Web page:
As a second detail we have looked into the time difference between the ad impression and the actual click. Assuming misleading ad placements, people will click accidentally on ads without the intention of any further action. The median human reaction time is approximately 250ms if the click is intentional. We still have to take into account that it will take some time to process the banner and the person to decide if she or he wants to click. Everything below 300-400ms seems just not like an active decision.

The plot shows the distribution of impression-to-click time difference for two groups of placements where the difference is maximal 1s. The grey line represents timestamps from placements we have classified as suspicious and the green line shows timestamps from premium apps from gaming, social network, and information verticals. There is a very clear peak at timestamps below 100ms indicating that the click happens way to fast to be related to a conscious decision. We were quite surprised of this very clear pattern after seeing the data of placements we previously declared as fraudulent.

Looking at the CDF of the time-difference distribution, we can show the difference even stronger. The premium placements are more or less equally distributed between the time window of 0-1000ms, where the fraudulent placements are grouping clearly towards a very short time difference. Even the premium placements have significant impression-to-click time differences at very small values, indicating that even those users accidentally hit the ads sometimes. We have to have a very close look to understand which clicks are intentionally and where is the fat finger.


We have shown that it is not difficult to find strange patterns in the CTR that are a clear indication of accidental clicks. Furthermore, we looked a bit deeper into our data and find that an impression-to-click time difference that is way below the human reaction time is also a good indication that something is wrong. We also see though that  premium apps deliver clicks that are way below the normal human reaction time. It is not that easy to distinguish between good and bad guys and one needs a detailed analysis. A recent study by Forrester Research shows that the problem of fat fingers is rather widespread in the mobile advertising space, but we accept no excuse. We believe that the whole business needs to become aware of it and everyone should start dealing with it.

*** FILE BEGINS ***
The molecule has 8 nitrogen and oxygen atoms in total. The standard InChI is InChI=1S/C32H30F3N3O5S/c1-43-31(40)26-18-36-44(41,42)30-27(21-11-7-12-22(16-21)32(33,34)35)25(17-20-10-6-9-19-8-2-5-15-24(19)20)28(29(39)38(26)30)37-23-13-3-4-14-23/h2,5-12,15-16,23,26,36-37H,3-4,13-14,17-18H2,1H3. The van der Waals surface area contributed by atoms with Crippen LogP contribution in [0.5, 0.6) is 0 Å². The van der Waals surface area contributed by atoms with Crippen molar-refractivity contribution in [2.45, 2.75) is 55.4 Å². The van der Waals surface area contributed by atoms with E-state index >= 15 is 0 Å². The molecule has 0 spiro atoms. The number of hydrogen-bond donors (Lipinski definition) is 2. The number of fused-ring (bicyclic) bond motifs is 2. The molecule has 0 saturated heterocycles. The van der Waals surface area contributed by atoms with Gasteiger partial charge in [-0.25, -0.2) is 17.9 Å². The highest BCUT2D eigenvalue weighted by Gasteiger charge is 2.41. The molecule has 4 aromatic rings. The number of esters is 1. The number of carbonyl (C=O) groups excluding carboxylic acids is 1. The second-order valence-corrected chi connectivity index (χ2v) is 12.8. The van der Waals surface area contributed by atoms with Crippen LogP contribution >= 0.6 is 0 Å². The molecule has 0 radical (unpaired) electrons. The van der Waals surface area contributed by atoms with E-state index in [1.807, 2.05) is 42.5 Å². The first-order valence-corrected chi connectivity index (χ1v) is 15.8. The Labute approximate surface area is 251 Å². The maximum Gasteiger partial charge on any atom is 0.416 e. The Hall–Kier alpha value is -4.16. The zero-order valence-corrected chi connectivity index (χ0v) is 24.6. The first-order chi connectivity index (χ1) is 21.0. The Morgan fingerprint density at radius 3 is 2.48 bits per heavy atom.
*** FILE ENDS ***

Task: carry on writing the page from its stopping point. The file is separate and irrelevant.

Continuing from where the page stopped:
We at realzeit are committed to deliver the best results for our customers. Our automated fraud and accidental click detection use various statistical patterns and advanced machine learning to identify fraud in real-time. However, as we have shown you in the above example, we do not even have to do rocket science to filter out the majority of all accidental clicks. Simple algorithms are able to reduce accidental clicks after a very short learning period by about 80%, thus providing marketers with real users and intentional clicks. Please contact us if you have questions, ideas, critics and we are happy to chat with you in person about mobile advertising, fraud prevention, and everything else.

[1] MAdFraud: Investigating Ad Fraud in Android Applications, ACM 978-1-4503-2793-0/14/06 (2014)
[2] DECAF: Detecting and Characterizing Ad Fraud in Mobile Apps, 11th USENIX Symposium on Networked Systems Design and Implementation, ISB N 978 -1- 931971- 0 9 – 6 (2014)